You can test the state of your memory with the unique checklist on the facing page created by Professor Gordon.

It is designed to highlight and help explain some of the warning signs of memory problems -- and when you may need to see a doctor.

You MUST complete the checklist with someone who knows you well (for example, your spouse, a good friend or close relative), because how they rate your memory is crucial. …

The rest of this article is only available to active members of Questia

Already a member? Log in now.

Notes for this article

Add a new note
If you are trying to select text to create highlights or citations, remember that you must now click or tap on the first word, and then click or tap on the last word.
One moment ...
Default project is now your active project.
Project items
Notes
Cite this article

Cited article

Style
Citations are available only to our active members.
Buy instant access to cite pages or passages in MLA 8, MLA 7, APA and Chicago citation styles.

(Einhorn, 1992, p. 25)

(Einhorn 25)

(Einhorn 25)

1. Lois J. Einhorn, Abraham Lincoln, the Orator: Penetrating the Lincoln Legend (Westport, CT: Greenwood Press, 1992), 25, http://www.questia.com/read/27419298.

Note: primary sources have slightly different requirements for citation. Please see these guidelines for more information.

Cited article

Memory like a Goldfish? Here's the Test That'll Show If You Really SHOULD Worry; We Fear Dementia More Than Cancer or a Heart Attack. but How Can You Tell If You're Affected? with This Unique Quiz for You AND Your Loved One
Settings

Settings

Typeface
Text size Smaller Larger Reset View mode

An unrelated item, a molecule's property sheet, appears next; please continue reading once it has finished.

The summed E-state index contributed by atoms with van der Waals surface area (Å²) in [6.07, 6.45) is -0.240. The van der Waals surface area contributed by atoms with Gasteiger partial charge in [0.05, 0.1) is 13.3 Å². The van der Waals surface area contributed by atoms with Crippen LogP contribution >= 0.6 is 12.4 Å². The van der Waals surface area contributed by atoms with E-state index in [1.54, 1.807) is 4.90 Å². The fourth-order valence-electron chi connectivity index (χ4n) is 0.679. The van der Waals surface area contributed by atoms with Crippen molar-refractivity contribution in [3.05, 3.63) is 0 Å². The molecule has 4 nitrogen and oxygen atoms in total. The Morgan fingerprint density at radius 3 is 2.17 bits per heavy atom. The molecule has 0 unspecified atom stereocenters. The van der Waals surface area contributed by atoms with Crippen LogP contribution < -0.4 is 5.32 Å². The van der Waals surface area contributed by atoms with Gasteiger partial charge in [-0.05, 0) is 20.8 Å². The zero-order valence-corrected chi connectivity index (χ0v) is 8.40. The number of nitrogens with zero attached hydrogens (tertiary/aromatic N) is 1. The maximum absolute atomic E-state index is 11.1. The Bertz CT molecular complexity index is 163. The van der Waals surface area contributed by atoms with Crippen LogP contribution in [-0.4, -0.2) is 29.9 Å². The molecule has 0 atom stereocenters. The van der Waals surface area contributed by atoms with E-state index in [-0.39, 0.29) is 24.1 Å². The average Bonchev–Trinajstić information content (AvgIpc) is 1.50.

Search within

Search within this article

Look up

Look up a word

  • Dictionary
  • Thesaurus
Please submit a word or phrase above.
Print this page

Print this page

Why can't I print more than one page at a time?

Help
Full screen
Items saved from this article
  • Highlights & Notes
  • Citations
Some of your highlights are legacy items.

Highlights saved before July 30, 2012 will not be displayed on their respective source pages.

You can easily re-create the highlights by opening the book page or article, selecting the text, and clicking “Highlight.”

matching results for page

    Questia reader help

    How to highlight and cite specific passages

    1. Click or tap the first word you want to select.
    2. Click or tap the last word you want to select, and you’ll see everything in between get selected.
    3. You’ll then get a menu of options like creating a highlight or a citation from that passage of text.

    OK, got it!

    Cited passage

    Style
    Citations are available only to our active members.
    Buy instant access to cite pages or passages in MLA 8, MLA 7, APA and Chicago citation styles.

    "Portraying himself as an honest, ordinary person helped Lincoln identify with his audiences." (Einhorn, 1992, p. 25).

    "Portraying himself as an honest, ordinary person helped Lincoln identify with his audiences." (Einhorn 25)

    "Portraying himself as an honest, ordinary person helped Lincoln identify with his audiences." (Einhorn 25)

    "Portraying himself as an honest, ordinary person helped Lincoln identify with his audiences."1

    1. Lois J. Einhorn, Abraham Lincoln, the Orator: Penetrating the Lincoln Legend (Westport, CT: Greenwood Press, 1992), 25, http://www.questia.com/read/27419298.

    Cited passage

    Thanks for trying Questia!

    Please continue trying out our research tools, but please note, full functionality is available only to our active members.

    Your work will be lost once you leave this Web page.

    Buy instant access to save your work.

    Already a member? Log in now.

    Search by... Author
    Show... All Results Primary Sources Peer-reviewed

    Oops!

    An unknown error has occurred. Please click the button below to reload the page. If the problem persists, please try again in a little while.